With the Kahuka Koffee, Andrew Tate (aka snaillad) proves once again that he is a master of the large buildings. The Kahuka Koffee is six storeys (including the roof) and is named after the cafe located on the ground floor.
I love the variation in the facade of this modular building, with the different windows not just up one side / edge of the building, but across both sides. This is something I always struggle with in my own buildings. In most instances, I end up having the windows framed the same way on each level.
The upper half (white floors and roof) is my favourite part of this building. I particularly like the:
round windows on the second white floor
reddish brown trim above the windows on the lower white floor and the use of the white telescopes for trim on those same windows
curve in the roof, and
contrast between the white facade and the black of the roof.
The other things that caught my eye were the lamp post and the reddish brown double doors on the right hand side of the building. It looks like those doors are brick-built, with the arches sideways to create the semi-circle effects.
The interior of the Kahuka Koffee is also really well done. I like how the display cabinet and open drinks fridge have been done and the use of the different types of seating. The black couches are my favourites, and look like a nice place to enjoy a long black.
Thanks for the inspiration, Andrew! Head over to his Flickr album to see the Kahuka Koffee in high resolution glory.
LEGO shared details of the next modular building this week – the Downtown Diner, scheduled for release on 1 January 2018.
If you’re curious what LEGO says about it’s latest modular building, scroll to the bottom.
My view? I must admit that my first reaction was one of disappointment. It is a nice building, but I couldn’t picture it fitting in with a traditional modular street. The street view released by LEGO re-inforces this in my opinion.
It’s always a treat when Barrie Crossan produces one of his Dutch-style modular buildings, so it’s even more of a treat when there’s two! The Double Dutch includes a 19-stud wide Florist and 13-stud wide Record Shop, each with a two-bedroom apartment on the upper floors.
Both facades are striking, using bold and contrasting colours. Dark Orange and White is one of my favourite colour combinations for modular buildings. (Edit: I may need a new monitor – Barrie tells me its actually Reddish Brown!) I would normally have thought to use Light Bluish Grey for the trim on this colour combination, but I like how the Black trim ties the two buildings together.
The interior is fully furnished, with lots of clever ideas. My favourites are the loft bed and the snowboard couch!
Check out Barrie’s Flickr stream for lots more inspiration!
The Hat Store by Gabriele Rava is one of those buildings with loads of street appeal that immediately draws your attention. It is one of contrasts in terms of colours and details, with the darker, intricate details on the ground floor followed by the lighter middle floor with simpler detailing and then finished off by a bright colour for the top floor which again has more intricate detailing. Despite that (or is it because off that?), it all works really well together to create a striking building.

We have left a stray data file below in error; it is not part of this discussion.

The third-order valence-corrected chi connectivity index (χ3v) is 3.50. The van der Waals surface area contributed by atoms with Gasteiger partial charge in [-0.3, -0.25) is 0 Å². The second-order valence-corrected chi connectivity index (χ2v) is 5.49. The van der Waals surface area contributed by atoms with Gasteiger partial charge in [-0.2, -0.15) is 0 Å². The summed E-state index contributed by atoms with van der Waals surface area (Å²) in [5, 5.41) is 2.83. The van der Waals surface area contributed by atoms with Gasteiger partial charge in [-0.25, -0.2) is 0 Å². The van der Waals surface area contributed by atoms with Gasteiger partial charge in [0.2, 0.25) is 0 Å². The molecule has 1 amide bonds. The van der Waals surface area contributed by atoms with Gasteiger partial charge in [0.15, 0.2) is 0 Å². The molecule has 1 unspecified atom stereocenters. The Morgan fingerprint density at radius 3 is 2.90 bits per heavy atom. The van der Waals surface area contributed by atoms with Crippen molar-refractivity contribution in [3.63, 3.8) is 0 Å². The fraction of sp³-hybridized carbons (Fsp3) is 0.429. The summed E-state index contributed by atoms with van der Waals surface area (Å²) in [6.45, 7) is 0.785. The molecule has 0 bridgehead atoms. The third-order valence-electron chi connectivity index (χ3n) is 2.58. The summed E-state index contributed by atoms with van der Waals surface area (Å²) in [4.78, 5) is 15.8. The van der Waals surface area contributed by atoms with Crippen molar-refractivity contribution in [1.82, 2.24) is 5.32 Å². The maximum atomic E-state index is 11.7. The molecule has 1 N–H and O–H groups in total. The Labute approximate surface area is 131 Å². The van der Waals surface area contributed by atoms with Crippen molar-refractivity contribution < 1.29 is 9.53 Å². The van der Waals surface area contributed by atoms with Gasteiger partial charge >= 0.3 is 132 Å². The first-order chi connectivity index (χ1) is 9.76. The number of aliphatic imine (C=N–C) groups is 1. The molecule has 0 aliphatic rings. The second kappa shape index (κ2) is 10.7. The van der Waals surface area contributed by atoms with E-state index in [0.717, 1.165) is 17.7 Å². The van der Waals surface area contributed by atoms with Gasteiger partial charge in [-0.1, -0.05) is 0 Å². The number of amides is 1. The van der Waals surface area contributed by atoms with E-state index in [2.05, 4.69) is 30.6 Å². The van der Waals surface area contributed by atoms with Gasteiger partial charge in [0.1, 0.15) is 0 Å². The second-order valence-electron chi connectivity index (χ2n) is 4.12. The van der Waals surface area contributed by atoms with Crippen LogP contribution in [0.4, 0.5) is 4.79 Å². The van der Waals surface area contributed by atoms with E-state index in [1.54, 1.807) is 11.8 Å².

My favourite details are the windows on the ground floor and the trim at the roof line (the parts with the 1×1 plate with tooth). The brick-built hats are neat too!
I also love the colours in this building. While I wouldn’t have thought to put the yellow and dark orange together, it kind of makes sense when you think of it in terms of them being shades of one another, including the dark red in the awnings on the ground floor.
Snaillad (Andrew Tate) has again shown us his exceptional design skills with the headquarters for the Astrid and Associates Architecture firm. The 1930’s building has been renovated inside and out to showcase the architectural firm’s skills. Judging by the results, I expect they will have plenty of new clients to keep them busy!
My favourite detail on the outside is the way that the ground floor windows on the left have been framed by the arches, followed by the tall window above the entrance. The interior features a modern decor, with a funky meeting table and clever storage for all the architectural drawings.
Head over to the Flickr album for more shots of this beautiful building.
I don’t normally showcase other building scales, but I couldn’t go passed these Mini Modulars by de-marco. The level of detail that de-marco has captured in these four buildings is awe-worthy.
My favourite is the bank, followed closely by the second from the left, which I’m guessing is a townhouse. Although small in scale, de-marco has made the bank look like a grand building with an imposing entrance. I also love the shop front on the bakery. What’s your favourite?
Head over to the Flickr album for a closer look at these pint-sized perfections!
carebear has created stunning corner modular building to provide a garage, storage area and general workshop for his museum. The Garage features a striking facade and three fully furnished floors for parking museum vehicles, storing artefacts and museum staff to prepare, maintain and repair museum exhibits.
One of my favourite details on this building is the way that the roof is done, especially the inclusion of the skylights and the use of the sloped grill pieces:
The Garage is as beautifully done on the inside as it is on the outside, so make sure to check out the whole building in high-resolution on Brickshelf, and then head over to Eurobricks to join the conversation about this stunning building.